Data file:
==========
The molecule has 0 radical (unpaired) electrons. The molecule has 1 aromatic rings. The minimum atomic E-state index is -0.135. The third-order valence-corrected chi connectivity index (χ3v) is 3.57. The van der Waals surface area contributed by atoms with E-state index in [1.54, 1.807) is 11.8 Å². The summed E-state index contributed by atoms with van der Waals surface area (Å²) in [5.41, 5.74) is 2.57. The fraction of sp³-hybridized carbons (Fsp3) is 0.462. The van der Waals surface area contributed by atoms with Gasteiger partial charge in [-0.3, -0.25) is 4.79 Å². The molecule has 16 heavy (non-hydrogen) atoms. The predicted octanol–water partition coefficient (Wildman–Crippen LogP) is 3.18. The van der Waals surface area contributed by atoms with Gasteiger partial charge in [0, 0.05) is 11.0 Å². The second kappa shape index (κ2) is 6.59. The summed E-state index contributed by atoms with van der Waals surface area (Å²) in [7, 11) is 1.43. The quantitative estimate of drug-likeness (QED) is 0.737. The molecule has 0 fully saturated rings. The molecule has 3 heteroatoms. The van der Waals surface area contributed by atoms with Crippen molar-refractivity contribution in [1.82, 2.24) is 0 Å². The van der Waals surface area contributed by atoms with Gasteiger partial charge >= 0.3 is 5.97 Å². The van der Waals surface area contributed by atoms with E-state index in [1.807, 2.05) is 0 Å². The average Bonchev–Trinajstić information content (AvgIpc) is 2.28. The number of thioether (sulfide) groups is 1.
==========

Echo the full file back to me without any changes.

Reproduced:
The molecule has 0 radical (unpaired) electrons. The molecule has 1 aromatic rings. The minimum atomic E-state index is -0.135. The third-order valence-corrected chi connectivity index (χ3v) is 3.57. The van der Waals surface area contributed by atoms with E-state index in [1.54, 1.807) is 11.8 Å². The summed E-state index contributed by atoms with van der Waals surface area (Å²) in [5.41, 5.74) is 2.57. The fraction of sp³-hybridized carbons (Fsp3) is 0.462. The van der Waals surface area contributed by atoms with Gasteiger partial charge in [-0.3, -0.25) is 4.79 Å². The molecule has 16 heavy (non-hydrogen) atoms. The predicted octanol–water partition coefficient (Wildman–Crippen LogP) is 3.18. The van der Waals surface area contributed by atoms with Gasteiger partial charge in [0, 0.05) is 11.0 Å². The second kappa shape index (κ2) is 6.59. The summed E-state index contributed by atoms with van der Waals surface area (Å²) in [7, 11) is 1.43. The quantitative estimate of drug-likeness (QED) is 0.737. The molecule has 0 fully saturated rings. The molecule has 3 heteroatoms. The van der Waals surface area contributed by atoms with Crippen molar-refractivity contribution in [1.82, 2.24) is 0 Å². The van der Waals surface area contributed by atoms with Gasteiger partial charge >= 0.3 is 5.97 Å². The van der Waals surface area contributed by atoms with E-state index in [1.807, 2.05) is 0 Å². The average Bonchev–Trinajstić information content (AvgIpc) is 2.28. The number of thioether (sulfide) groups is 1.